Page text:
Holden and Banky are comic book artists. Everything's going good for them until they meet Alyssa, also a comic book artist. Holden falls for her, but his hopes are crushed when he finds out she's a lesbian.
Joey Lauren Adams,
Lifelong platonic friends Zack and Miri look to solve their respective cash-flow problems by making an adult film together. As the cameras roll, however, the duo begin to sense that they may have more feelings for each other than they previously thought.
Following the events of the movie 'Clerks', Dante Hicks still works at the Quick Stop, and his best friend Randall Graves still 'works' at the video store (even though he spends most of his time figuring out ways to get Dante into trouble). However, with the arrival into town of diabolical billionaire megalomaniac Leonardo Leonardo, their lives are about to get more unusual, even if their jobs remain as unsatisfying and tedious as before. Soon, Dante and Randall find themselves thrown headlong into crazy adventures involving, in no particular order, a monkey, Little League Baseball, Korean animators, Canadian exports, lesbian ex-girlfriends of Randall, Judge Reinhold, the Matrix, refridgerator door locks and numerous unwarranted 'Star Wars' references. And as always, they receive very little in the way of constructive help from slackers Jay and Silent Bob. Written by
Leonardo Leonardo was named after Leonardo, New Jersey, where the movie Clerks was filmed. See more »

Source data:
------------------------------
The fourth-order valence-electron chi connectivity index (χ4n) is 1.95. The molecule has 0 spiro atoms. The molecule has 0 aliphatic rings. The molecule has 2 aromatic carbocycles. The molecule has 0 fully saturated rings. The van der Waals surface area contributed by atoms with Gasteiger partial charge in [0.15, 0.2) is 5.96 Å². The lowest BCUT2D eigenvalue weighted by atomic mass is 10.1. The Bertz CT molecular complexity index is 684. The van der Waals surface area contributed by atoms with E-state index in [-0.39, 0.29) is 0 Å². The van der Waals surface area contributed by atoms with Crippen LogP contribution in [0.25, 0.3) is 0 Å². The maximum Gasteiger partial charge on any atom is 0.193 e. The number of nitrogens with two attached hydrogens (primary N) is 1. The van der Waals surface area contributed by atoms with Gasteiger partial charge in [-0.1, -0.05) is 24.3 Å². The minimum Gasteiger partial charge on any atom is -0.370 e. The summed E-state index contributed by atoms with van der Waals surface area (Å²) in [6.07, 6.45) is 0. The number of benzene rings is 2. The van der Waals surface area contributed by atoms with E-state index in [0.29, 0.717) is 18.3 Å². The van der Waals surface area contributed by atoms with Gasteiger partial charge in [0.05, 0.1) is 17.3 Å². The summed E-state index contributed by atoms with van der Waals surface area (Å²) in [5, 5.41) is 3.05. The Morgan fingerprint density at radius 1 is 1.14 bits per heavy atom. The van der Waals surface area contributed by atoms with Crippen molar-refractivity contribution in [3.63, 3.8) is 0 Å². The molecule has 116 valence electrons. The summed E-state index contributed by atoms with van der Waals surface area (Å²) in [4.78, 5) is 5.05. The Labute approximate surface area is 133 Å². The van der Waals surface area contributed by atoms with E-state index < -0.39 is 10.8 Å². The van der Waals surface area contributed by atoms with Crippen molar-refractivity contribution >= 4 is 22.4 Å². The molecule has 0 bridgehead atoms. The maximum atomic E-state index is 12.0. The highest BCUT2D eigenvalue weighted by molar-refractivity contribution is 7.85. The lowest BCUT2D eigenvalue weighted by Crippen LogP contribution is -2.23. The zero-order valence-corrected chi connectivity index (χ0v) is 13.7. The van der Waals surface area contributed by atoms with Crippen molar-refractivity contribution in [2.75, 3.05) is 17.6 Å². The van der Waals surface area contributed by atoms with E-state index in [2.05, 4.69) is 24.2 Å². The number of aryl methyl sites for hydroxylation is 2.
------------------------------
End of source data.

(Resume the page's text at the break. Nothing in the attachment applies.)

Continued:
[Randal's opening argument to the all-black jury of NBA players]
Ladies and gentlemen of the jury. Dante Hicks is just like you. He lurves grape soda. He knows what it's like when the guy at the supermarket won't take your "food stamps". Or how it feels to wait all month for your "welfare check".
[waving his arms from side to side]
Hey! Ho! Hey! Ho! Thank you.
Great... now the jury hates us.
Nonsense. I've got them eating out of my hand.
[a basketball hits Dante in the face]
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Each episode begins with a tongue-in-cheek disclaimer. The joke at the end of the disclaimer changes with each episode. See more »
Just can't understand how anyone who likes the anarchistic humour of the clerks movies can find the bad jokes of this one funny. The ingenious thing about the movies were the actually intelligent characters who were just over the top politically incorrect and anti-social, nothing left of that in the cartoon, here everyone is just acting stupid with Dante wearily rolling his eyes. I guess Smith just couldn't sell his more provocative ideas to the cartoon producers, but given this turn in tone, 6 Episodes are at least five too much. If you want to watch a real funny cartoon, go with "Undergrads", "Home Movies" or "The Oblongs".
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